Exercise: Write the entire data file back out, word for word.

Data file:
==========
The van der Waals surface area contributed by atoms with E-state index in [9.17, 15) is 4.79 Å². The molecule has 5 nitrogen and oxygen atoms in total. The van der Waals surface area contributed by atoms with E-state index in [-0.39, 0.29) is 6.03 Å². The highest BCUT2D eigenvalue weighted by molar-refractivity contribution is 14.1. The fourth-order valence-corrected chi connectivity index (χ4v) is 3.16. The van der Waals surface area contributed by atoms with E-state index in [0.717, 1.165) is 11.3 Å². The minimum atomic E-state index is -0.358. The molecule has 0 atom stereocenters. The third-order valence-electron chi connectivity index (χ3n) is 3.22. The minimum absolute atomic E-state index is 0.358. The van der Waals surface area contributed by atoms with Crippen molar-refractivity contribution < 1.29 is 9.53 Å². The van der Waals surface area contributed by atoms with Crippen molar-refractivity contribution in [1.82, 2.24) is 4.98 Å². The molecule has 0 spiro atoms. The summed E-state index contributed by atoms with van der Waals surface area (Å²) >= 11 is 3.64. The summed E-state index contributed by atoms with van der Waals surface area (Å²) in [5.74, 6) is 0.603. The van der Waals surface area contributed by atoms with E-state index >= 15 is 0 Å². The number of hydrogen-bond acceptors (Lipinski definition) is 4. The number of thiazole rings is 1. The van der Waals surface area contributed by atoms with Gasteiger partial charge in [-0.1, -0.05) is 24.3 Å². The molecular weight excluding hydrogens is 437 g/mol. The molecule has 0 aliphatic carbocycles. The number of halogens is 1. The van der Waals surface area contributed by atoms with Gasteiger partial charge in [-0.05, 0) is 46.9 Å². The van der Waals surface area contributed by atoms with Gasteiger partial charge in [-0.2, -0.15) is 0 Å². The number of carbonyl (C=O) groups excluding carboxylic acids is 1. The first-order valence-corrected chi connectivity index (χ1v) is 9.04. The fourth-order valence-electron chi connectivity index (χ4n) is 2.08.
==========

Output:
The van der Waals surface area contributed by atoms with E-state index in [9.17, 15) is 4.79 Å². The molecule has 5 nitrogen and oxygen atoms in total. The van der Waals surface area contributed by atoms with E-state index in [-0.39, 0.29) is 6.03 Å². The highest BCUT2D eigenvalue weighted by molar-refractivity contribution is 14.1. The fourth-order valence-corrected chi connectivity index (χ4v) is 3.16. The van der Waals surface area contributed by atoms with E-state index in [0.717, 1.165) is 11.3 Å². The minimum atomic E-state index is -0.358. The molecule has 0 atom stereocenters. The third-order valence-electron chi connectivity index (χ3n) is 3.22. The minimum absolute atomic E-state index is 0.358. The van der Waals surface area contributed by atoms with Crippen molar-refractivity contribution < 1.29 is 9.53 Å². The van der Waals surface area contributed by atoms with Crippen molar-refractivity contribution in [1.82, 2.24) is 4.98 Å². The molecule has 0 spiro atoms. The summed E-state index contributed by atoms with van der Waals surface area (Å²) >= 11 is 3.64. The summed E-state index contributed by atoms with van der Waals surface area (Å²) in [5.74, 6) is 0.603. The van der Waals surface area contributed by atoms with E-state index >= 15 is 0 Å². The number of hydrogen-bond acceptors (Lipinski definition) is 4. The number of thiazole rings is 1. The van der Waals surface area contributed by atoms with Gasteiger partial charge in [-0.1, -0.05) is 24.3 Å². The molecular weight excluding hydrogens is 437 g/mol. The molecule has 0 aliphatic carbocycles. The number of halogens is 1. The van der Waals surface area contributed by atoms with Gasteiger partial charge in [-0.05, 0) is 46.9 Å². The van der Waals surface area contributed by atoms with Gasteiger partial charge in [-0.2, -0.15) is 0 Å². The number of carbonyl (C=O) groups excluding carboxylic acids is 1. The first-order valence-corrected chi connectivity index (χ1v) is 9.04. The fourth-order valence-electron chi connectivity index (χ4n) is 2.08.